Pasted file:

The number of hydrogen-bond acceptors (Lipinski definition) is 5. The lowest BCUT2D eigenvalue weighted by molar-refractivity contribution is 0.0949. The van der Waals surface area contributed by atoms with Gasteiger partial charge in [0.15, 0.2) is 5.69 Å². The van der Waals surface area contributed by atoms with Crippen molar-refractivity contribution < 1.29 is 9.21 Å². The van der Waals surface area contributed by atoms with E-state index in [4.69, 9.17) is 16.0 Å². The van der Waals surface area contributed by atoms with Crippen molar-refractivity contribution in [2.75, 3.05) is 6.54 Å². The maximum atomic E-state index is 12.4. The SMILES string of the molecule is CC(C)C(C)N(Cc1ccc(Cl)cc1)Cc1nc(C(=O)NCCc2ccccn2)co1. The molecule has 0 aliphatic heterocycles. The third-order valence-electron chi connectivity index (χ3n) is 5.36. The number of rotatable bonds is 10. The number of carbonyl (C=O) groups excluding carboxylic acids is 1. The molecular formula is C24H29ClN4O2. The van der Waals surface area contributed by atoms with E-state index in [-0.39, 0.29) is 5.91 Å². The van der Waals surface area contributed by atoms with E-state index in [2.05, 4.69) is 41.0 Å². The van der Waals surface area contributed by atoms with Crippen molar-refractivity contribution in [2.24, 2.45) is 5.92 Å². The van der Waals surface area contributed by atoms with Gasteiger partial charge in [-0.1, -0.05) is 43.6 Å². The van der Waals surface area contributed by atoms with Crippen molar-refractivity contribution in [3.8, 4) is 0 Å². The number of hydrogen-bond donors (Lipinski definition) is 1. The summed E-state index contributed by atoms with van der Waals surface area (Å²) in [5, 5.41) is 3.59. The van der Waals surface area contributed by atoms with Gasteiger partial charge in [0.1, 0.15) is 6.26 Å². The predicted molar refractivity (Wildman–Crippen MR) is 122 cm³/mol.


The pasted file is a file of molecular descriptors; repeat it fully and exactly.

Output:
The number of hydrogen-bond acceptors (Lipinski definition) is 5. The lowest BCUT2D eigenvalue weighted by molar-refractivity contribution is 0.0949. The van der Waals surface area contributed by atoms with Gasteiger partial charge in [0.15, 0.2) is 5.69 Å². The van der Waals surface area contributed by atoms with Crippen molar-refractivity contribution < 1.29 is 9.21 Å². The van der Waals surface area contributed by atoms with E-state index in [4.69, 9.17) is 16.0 Å². The van der Waals surface area contributed by atoms with Crippen molar-refractivity contribution in [2.75, 3.05) is 6.54 Å². The maximum atomic E-state index is 12.4. The SMILES string of the molecule is CC(C)C(C)N(Cc1ccc(Cl)cc1)Cc1nc(C(=O)NCCc2ccccn2)co1. The molecule has 0 aliphatic heterocycles. The third-order valence-electron chi connectivity index (χ3n) is 5.36. The number of rotatable bonds is 10. The number of carbonyl (C=O) groups excluding carboxylic acids is 1. The molecular formula is C24H29ClN4O2. The van der Waals surface area contributed by atoms with E-state index in [-0.39, 0.29) is 5.91 Å². The van der Waals surface area contributed by atoms with E-state index in [2.05, 4.69) is 41.0 Å². The van der Waals surface area contributed by atoms with Crippen molar-refractivity contribution in [2.24, 2.45) is 5.92 Å². The van der Waals surface area contributed by atoms with Gasteiger partial charge in [-0.1, -0.05) is 43.6 Å². The van der Waals surface area contributed by atoms with Crippen molar-refractivity contribution in [3.8, 4) is 0 Å². The number of hydrogen-bond donors (Lipinski definition) is 1. The summed E-state index contributed by atoms with van der Waals surface area (Å²) in [5, 5.41) is 3.59. The van der Waals surface area contributed by atoms with Gasteiger partial charge in [0.1, 0.15) is 6.26 Å². The predicted molar refractivity (Wildman–Crippen MR) is 122 cm³/mol.